Jul 27, 2022 - News

Lawsuits allege Amazon.com counterfeit scheme

Illustration of a price tag on a toy stethoscope.

Illustration: Lindsey Bailey/Axios

Seattle-based Amazon and the 3M Company recently teamed up to sue more than 60 third-party sellers, alleging they peddled knock-off 3M medical equipment as part of a counterfeiting ring on Amazon's retail website.

Driving the news: In lawsuits filed in U.S. District Court in Seattle last Friday, Amazon and 3M contend a group of individuals and entities, "both known and unknown," used aliases and unregistered businesses to open dozens of retail accounts on Amazon.com that sold counterfeit stethoscopes carrying 3M brands.

  • Each complaint contends the group "conspired and operated in concert … to engage in the counterfeiting scheme" worldwide.

Details: The lawsuits cite false advertising, trademark infringement and violation of Washington's consumer protection law among the causes of action.

  • They also claim the group of defendants — operating under a variety of business names such as "Mooky Store," "Billy Business" and "David Factory" — intentionally hid their true identities and whereabouts when registering third party-seller accounts.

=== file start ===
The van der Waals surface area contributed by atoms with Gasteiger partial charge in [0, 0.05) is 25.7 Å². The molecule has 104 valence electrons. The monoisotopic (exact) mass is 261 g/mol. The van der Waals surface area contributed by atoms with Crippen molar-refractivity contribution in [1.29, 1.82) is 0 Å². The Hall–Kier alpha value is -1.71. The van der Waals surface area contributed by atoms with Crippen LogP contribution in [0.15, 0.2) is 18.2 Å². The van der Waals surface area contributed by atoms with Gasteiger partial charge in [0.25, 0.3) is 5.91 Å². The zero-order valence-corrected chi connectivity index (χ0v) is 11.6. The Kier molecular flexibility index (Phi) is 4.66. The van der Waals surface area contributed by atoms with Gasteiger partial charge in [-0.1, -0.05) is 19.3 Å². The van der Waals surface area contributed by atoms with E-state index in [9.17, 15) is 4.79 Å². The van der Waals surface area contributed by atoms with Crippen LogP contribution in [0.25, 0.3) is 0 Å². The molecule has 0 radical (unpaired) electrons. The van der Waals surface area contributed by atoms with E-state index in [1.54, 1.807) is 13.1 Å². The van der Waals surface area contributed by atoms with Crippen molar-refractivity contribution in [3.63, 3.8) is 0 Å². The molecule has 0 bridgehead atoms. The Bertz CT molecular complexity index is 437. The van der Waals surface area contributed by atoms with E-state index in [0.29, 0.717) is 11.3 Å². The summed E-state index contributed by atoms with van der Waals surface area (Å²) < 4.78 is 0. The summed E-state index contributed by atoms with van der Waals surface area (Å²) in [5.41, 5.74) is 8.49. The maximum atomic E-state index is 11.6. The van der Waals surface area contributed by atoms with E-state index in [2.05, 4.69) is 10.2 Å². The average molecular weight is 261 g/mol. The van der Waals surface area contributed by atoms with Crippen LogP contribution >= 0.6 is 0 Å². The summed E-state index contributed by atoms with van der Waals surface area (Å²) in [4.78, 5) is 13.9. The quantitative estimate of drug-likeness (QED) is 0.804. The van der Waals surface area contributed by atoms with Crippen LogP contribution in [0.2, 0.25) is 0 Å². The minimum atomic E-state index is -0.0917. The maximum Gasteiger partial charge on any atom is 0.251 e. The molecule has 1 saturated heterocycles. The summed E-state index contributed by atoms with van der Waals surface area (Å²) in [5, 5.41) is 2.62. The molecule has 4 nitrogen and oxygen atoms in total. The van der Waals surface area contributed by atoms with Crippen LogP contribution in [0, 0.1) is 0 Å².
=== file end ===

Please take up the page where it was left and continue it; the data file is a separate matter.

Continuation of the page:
• The suits seek, among other things, a court order requiring "identified financial institutions" linked to the sellers' accounts to block and transfer back to Amazon all money "arising from" the alleged scam.

What they're saying: "Defendants have deceived Amazon's customers and Amazon, infringed and misused the IP (intellectual property) rights of 3M, harmed the integrity of and customer trust in the Amazon Store, and tarnished Amazon's and 3M's brands," the suits state.

  • "Such fake products specifically taint 3M's reputation for safe, and reliable medical equipment that is more valued than ever in the present reality of COVID-19, as the company is utilizing its decades of expertise to supply providers with the tools they need to save patients' lives," the suits say.

Background: The suits are among Amazon's latest efforts to weed out fake products and counterfeiters from its retail website.

  • The e-retail giant has spent more than $900 million and hired more than 12,000 people to guard against fraud and has prevented over 2.5 million "suspected bad actor selling accounts," per the suits.
  • In 2021, Amazon also sued more than 170 counterfeiters in U.S. courts and sued or referred more than 600 cases for investigation in the U.S., Europe and China, a company spokesperson told Axios this week.

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